A home among the gum trees is just one way of going native.

Wild things may make your heart sing, but they won’t thrive without care or consideration in your garden.

Successful native gardening goes by the basic rules that exotics live by, too, like good soil preparation with organic material, selecting the right plant for the location and good drainage.

But natives will tolerate poor soils better than cultivates, are generally faster growing and so are useful for immediate privacy and to provide protection for slower growing, less hardy plants, and are more attractive to local birds.

Types of natives:

Most people think gums and wattles when you say Australian native, but there are also native vines, perennials, groundcover and flowering shrubs.

There are more than 600 species of wattle (Genus acacia) around the country. They’re fast growing and flower profusely, in stunning variety and intensity. With careful selection you can have a constant display of lemon to deep gold flowers from late autumn to late spring. Try acacia aneura, bancroftii, concurrens (black) melanoxylon, macradenia (zigzag), muellerina (fragrant) and conferta—all popular locals—and of course, the Brisbane wattle (acacia fimbriata).

Grevilleas and callistemons (bottlebrush) are the most popular natives in cultivation. Brisbane grevillea success stories include Ned Kelly, honey gem, misty pink, hot pink and Shirley Howie. Melaleucas, or paperbarks, love warm climates and have a huge variety of flowers. A favourite is graceful leucadendra (weeping) and the pretty diosmatifolia.

The elegant, towering gums belong in the countryside and acreage plots, particularly given the damage they do in city storms.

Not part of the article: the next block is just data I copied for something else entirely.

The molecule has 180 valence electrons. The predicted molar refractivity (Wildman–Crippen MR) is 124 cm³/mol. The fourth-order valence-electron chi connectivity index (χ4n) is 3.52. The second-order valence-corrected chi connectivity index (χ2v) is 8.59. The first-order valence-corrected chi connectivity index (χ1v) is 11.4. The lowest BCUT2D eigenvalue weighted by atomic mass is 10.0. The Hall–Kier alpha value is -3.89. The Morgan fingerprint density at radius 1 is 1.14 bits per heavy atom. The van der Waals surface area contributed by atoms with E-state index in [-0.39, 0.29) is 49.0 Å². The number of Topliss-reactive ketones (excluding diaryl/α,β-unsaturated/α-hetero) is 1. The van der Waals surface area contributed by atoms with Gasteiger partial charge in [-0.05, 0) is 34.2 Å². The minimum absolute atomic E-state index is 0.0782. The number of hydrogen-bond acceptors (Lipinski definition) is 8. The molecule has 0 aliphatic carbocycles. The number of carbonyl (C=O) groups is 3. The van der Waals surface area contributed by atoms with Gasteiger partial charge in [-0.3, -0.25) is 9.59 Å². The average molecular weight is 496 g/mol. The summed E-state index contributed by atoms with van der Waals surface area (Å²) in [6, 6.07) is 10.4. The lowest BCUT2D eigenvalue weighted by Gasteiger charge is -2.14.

But some lovely native suburban garden trees include: backhousia myrtifolia, banksia integrifolia (coast banksia), bauhinia (orchid tree), Illawarra flame tree, kurrajong, buckinghamia (ivory curl), eucalyptus alba (white gum), eucalyptus curtisii (plunket mallee), eucalyptus tessellaris (Moreton Bay ash) and the eucalyptus ptychocarpa (swamp bloodwood).

What and how to plant:
Look around to see what’s growing in the neighbours’ gardens or seek advice from a local nursery on what grows best in your area.

Plant natives as soon as possible after buying in a hole twice the width and one-and-half times the depth of the pot. Add some mulch but not a different soil. Water well, three times a week— more if very hot and dry. Mulch to 10 centimetres around the base. Don’t stake natives—they’re better off moving in the wind and developing a strong trunk and root system.

Tip prune (emulating nature) about four centimetres to thicken and to encourage flowering—after flowering, or in spring and summer.

Don’t use any fertiliser with high phosphorous content. Slow-release fertilisers are best.

The Brisbane City Council has a free native plants program. Click here to visit the site.